posts tagged with the keyword ‘amazon’

2011.12.26

Xmas means many things, and one of the things it means is that we watch It’s a Wonderful Life, and for years it meant we put in the old VHS tape that the wife has and let it roll. Last year I ended up getting a VCR out of the closet on Christmas Day and connecting it to the old HDTV and watching it in all its glory.

This year I got as far as getting out the VCR, and before finding all the right cables, I figure I’d check if there was another option.

Netflix

The first thing I did was turn on the Wii and checked Netflix. It’s a Wonderful Life is not available for streaming, so that was a dead end.

I should also note that as much as I’m a technology nerd, I’m not a digital video consumption nerd. In the last few months I’ve watched about 200 episodes of Star Trek on my MacBook (usually while working in the office) but we don’t have a Blu-ray player or an Apple TV, and I’m the furthest thing from a home theater snob. I’d rather buy a DVD I can rip than rent videos online with limited usage and silly restrictions. I’m not a pirate, but I like to choose how I can use the media I buy. (All the music I ever bought from the iTunes store had the DRM stripped from it before I added it to my library.)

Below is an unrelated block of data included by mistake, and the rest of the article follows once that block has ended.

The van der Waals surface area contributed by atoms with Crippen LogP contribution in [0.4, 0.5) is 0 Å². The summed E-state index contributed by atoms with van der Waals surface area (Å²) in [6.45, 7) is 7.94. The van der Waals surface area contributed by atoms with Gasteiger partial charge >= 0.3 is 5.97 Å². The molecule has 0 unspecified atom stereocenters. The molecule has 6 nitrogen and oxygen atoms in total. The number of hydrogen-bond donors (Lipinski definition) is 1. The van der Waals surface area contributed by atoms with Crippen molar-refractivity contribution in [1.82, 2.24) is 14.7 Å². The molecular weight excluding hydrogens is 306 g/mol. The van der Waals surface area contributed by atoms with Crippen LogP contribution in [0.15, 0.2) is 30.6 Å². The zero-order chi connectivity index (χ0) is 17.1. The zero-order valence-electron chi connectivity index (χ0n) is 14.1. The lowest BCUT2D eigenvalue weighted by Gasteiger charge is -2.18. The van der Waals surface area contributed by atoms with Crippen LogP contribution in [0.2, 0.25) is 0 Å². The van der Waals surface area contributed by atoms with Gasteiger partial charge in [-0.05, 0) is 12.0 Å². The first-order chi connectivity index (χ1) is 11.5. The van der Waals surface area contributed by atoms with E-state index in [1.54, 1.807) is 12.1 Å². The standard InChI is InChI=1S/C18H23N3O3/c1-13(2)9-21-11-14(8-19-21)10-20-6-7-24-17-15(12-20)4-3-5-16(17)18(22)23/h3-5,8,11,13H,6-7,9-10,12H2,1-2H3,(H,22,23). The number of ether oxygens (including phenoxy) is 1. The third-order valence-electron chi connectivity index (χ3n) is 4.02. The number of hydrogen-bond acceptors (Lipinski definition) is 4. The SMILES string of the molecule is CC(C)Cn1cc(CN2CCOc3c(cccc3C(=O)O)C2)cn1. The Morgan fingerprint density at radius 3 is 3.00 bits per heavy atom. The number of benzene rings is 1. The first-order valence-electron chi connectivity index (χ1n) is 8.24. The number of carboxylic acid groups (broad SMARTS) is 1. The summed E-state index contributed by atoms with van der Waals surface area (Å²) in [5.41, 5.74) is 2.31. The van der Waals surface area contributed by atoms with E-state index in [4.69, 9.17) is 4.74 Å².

iTunes

Netflix would have been the easy option, since I’ve already got a streaming account, but since it wasn’t available, I moved on to iTunes. It’s a Wonderful Life is available on iTunes, but the last time I checked on iTunes video rental, there were all sorts of crazy restrictions I didn’t want to deal with, so I never seriously looked at it.

I probably would have paid $2.99 to rent it so we could watch it immediately, but the options seemed to be $17.99 to buy the “HD” version, or $9.99 to buy the “non-HD” version. (It wasn’t filmed in HD, so HD, bah, whatever.) I thought about the lock-in to the Apple/iTunes ecosystem and figured it might be worth checking if Amazon had a better option…

Amazon

Well, I don’t know if the Amazon option was better, but the film was available for $9.99, the same price as the “non-HD” version on iTunes. At this point I didn’t feel like doing a comparative analysis of the various online video rental systems and just went with Amazon, assuming it would be more open than Apple. There was a link or two about downloading, so I figured that was a good thing, and with one click, I bought it.

I ended up streaming it so we could just watch is ASAP, and we did, and the quality was good (well, better than an old VHS tape anyway!) and it all just worked.